“We had a goat meat egg roll,” Shokunbi says. “Usually goat meat is peppered up, smoked golden, super spicy. We knew the spice was too much, so we toned it down, put it in an egg roll. And it was a smash hit.”
Shokunbi says it’s all about getting people used to West African flavor profiles. Once they have a good handle on the food, they’ll expand, and then Spice’s menu (and location) will, too.
“I do think eventually we’ll get to a point where we’ll be able to offer truly authentic heat,” he says.
Co-owner and operator Jaime Valdez wants to serve D.C. the most authentic Mexican food.
“Almost everything is made by hand,” he says. “We’re not using other people’s products. It’s got to be Mexican.”
The chips, the tortillas — often ingredients restaurants can take shortcuts on — are all made in-house. And Valdez keeps the tortilla recipe simple, “as plain as it can be,” because the tortilla is the vehicle for his other flavors.
The menu’s goal is to bring “the simplicity of Mexican flavors” to D.C. The tacos are made Mexican-style: meat, cilantro, radishes, onion, a little lime, a little salsa verde. There’s burritos and quesadillas and nachos, and sides like churros, empanadas and papas a la diabla. The simple menu allows for flavor perfection — everything done correctly, classically and deliciously.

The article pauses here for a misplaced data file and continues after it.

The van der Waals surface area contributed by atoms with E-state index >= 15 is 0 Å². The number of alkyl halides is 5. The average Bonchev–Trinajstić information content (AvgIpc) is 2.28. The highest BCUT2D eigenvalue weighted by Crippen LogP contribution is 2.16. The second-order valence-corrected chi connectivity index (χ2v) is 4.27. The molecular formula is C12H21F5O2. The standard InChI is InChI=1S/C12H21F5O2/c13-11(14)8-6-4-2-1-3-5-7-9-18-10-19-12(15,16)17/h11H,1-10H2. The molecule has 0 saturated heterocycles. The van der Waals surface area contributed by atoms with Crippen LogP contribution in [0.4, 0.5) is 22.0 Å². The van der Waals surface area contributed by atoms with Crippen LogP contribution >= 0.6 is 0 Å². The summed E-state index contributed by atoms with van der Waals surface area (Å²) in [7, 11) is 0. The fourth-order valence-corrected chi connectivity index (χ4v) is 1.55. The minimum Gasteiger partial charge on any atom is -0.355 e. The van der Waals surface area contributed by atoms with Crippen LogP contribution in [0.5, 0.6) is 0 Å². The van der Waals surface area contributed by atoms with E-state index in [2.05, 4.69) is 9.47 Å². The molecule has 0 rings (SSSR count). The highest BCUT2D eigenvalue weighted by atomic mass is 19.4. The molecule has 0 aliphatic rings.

Working out of miXt has allowed La Michoacana the space to expand. After celebrating their one-year anniversary in the Food Hall, they’ll open a new location in Virginia in the next few months.
Executive chef Tarik Frazier experimented with co-owner Alex Hamilton on all things mushrooms during the height of the Covid-19 pandemic.
“[Hamilton] came to me and was like, ‘Man, I have these oyster mushrooms,’” Frazier says. “And I was like, ‘Alright, I’m not really a mushroom fan.’”
But Frazier kept at it, especially after they had both started eating a plant-based diet only six months prior. At first, experimenting with mushrooms was just that: an experiment, not a business opportunity. But the more Frazier messed with recipes, the more he realized he had discovered something great.
“I knew I got it right when I got it to taste like chicken,” Frazier says.
The pictures on Mush’s menu look like chicken sandwiches and Philly cheesesteaks. But the main ingredient in all of them is mushrooms, though most can barely tell the difference.
Over time, the menu expanded: they serve mushroom bowls, collard greens doused in coconut milk, different kinds of beans.